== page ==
United States Coast Guard

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The United State Coast Guard was formed when the United States Revenue Cutter Service was amalgamated with the United States Lighthouse Service and the United States Lifeboat Service, early in the 20th century.[1]


United States Revenue Cutter Service

The Revenue Cutter Service was founded by Alexander Hamilton, shortly after US indepence, and about a dozen years prior to the founding of the United States Navy.

The service's first ten small vessels were all single masted cutters. By long-standing tradition all the service's vessels were referred to as "cutters", no matter how many masts they deployed.

During the War of 1812 the service's cutters were used as warships, and were quite successful.[2]

The Revenue Cutter Service, and then the Coast Guard, deployed their vessels as war craft, during every subsequent US war. Cutters conducted anti-submarine patrols, and patrolled the iceberg strewn waters off Greenland, during World War 2. Coast Guard sailors were seconded to crew landing craft, during landings like the Invasion of Normandy.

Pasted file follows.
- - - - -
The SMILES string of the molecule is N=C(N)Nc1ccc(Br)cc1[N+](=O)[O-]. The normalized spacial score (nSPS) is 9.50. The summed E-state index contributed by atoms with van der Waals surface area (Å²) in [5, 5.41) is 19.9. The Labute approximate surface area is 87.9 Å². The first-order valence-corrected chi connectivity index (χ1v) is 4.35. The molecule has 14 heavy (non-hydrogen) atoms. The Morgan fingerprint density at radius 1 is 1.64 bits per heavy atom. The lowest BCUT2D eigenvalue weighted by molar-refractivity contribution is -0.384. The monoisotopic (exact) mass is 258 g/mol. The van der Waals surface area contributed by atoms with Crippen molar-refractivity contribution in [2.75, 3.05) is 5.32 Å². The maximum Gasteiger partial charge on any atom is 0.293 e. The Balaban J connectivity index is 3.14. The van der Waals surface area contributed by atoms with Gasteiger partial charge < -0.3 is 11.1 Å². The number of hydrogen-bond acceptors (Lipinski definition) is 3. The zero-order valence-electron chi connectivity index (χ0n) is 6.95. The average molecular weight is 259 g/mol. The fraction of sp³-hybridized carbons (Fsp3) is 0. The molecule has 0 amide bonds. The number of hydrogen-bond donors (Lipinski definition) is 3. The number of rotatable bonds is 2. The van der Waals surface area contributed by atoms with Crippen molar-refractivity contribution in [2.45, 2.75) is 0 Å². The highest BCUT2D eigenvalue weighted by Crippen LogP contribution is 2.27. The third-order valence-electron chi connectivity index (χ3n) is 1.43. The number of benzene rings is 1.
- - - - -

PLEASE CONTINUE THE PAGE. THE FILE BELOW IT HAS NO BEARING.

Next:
During the War in Vietnam, small US Coast Guard vessels, like the Point Class cutters, patrolled Vietnam's rivers and canals, and the offshore waters too shallow for the Navy.

In the 21st Century small squadrons of cutters patrol the Persian Gulf, and, occasionally, aid the small Island nations of the Pacific Forum, in [[illegal, unregulated unlicensed fishing[[ patrols.

United States Lighthouse Service

United States Lifeboat Service


  1. "Revenue Cutter Operations and the Core Coast Guard Missions". US Coast Guard. https://media.defense.gov/2017/Jun/26/2001768973/-1/-1/0/WAROF1812DOC.PDF. Retrieved 2022-09-25. "Operations in the War of 1812 oday, the United States Coast Guard supports nearly a dozen humanitarian, defense security and law enforcement missions." 
  2. "Revenue Cutter Heroes, War of 1812". https://media.defense.gov/2017/Jun/25/2001768443/-1/-1/0/WAR1812HEROES.PDF. Retrieved 2022-09-25.